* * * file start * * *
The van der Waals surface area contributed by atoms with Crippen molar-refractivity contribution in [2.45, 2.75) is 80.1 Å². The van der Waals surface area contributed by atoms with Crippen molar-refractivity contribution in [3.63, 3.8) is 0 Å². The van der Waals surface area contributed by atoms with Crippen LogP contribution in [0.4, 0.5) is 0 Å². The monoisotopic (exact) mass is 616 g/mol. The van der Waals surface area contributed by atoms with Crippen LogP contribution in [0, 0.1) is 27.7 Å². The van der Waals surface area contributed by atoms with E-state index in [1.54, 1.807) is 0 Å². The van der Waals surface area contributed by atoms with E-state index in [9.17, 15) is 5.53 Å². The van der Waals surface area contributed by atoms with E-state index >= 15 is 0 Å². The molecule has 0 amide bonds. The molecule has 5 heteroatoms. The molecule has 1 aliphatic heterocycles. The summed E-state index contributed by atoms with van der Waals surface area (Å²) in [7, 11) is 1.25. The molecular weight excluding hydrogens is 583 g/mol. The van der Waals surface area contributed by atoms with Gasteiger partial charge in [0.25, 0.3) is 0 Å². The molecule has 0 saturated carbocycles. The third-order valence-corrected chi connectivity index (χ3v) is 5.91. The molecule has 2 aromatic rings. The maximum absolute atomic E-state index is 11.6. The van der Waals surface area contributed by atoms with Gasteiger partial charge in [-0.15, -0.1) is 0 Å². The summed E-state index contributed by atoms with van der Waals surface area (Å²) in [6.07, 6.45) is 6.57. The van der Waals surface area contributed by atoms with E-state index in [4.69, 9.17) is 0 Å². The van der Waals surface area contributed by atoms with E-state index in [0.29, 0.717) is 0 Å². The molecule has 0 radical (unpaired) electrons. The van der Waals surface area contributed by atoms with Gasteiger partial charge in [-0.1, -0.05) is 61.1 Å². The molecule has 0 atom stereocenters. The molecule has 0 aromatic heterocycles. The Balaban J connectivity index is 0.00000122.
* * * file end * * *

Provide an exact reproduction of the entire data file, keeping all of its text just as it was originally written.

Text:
The van der Waals surface area contributed by atoms with Crippen molar-refractivity contribution in [2.45, 2.75) is 80.1 Å². The van der Waals surface area contributed by atoms with Crippen molar-refractivity contribution in [3.63, 3.8) is 0 Å². The van der Waals surface area contributed by atoms with Crippen LogP contribution in [0.4, 0.5) is 0 Å². The monoisotopic (exact) mass is 616 g/mol. The van der Waals surface area contributed by atoms with Crippen LogP contribution in [0, 0.1) is 27.7 Å². The van der Waals surface area contributed by atoms with E-state index in [1.54, 1.807) is 0 Å². The van der Waals surface area contributed by atoms with E-state index in [9.17, 15) is 5.53 Å². The van der Waals surface area contributed by atoms with E-state index >= 15 is 0 Å². The molecule has 0 amide bonds. The molecule has 5 heteroatoms. The molecule has 1 aliphatic heterocycles. The summed E-state index contributed by atoms with van der Waals surface area (Å²) in [7, 11) is 1.25. The molecular weight excluding hydrogens is 583 g/mol. The van der Waals surface area contributed by atoms with Gasteiger partial charge in [0.25, 0.3) is 0 Å². The molecule has 0 saturated carbocycles. The third-order valence-corrected chi connectivity index (χ3v) is 5.91. The molecule has 2 aromatic rings. The maximum absolute atomic E-state index is 11.6. The van der Waals surface area contributed by atoms with Gasteiger partial charge in [-0.15, -0.1) is 0 Å². The summed E-state index contributed by atoms with van der Waals surface area (Å²) in [6.07, 6.45) is 6.57. The van der Waals surface area contributed by atoms with E-state index in [4.69, 9.17) is 0 Å². The van der Waals surface area contributed by atoms with E-state index in [0.29, 0.717) is 0 Å². The molecule has 0 radical (unpaired) electrons. The van der Waals surface area contributed by atoms with Gasteiger partial charge in [-0.1, -0.05) is 61.1 Å². The molecule has 0 atom stereocenters. The molecule has 0 aromatic heterocycles. The Balaban J connectivity index is 0.00000122.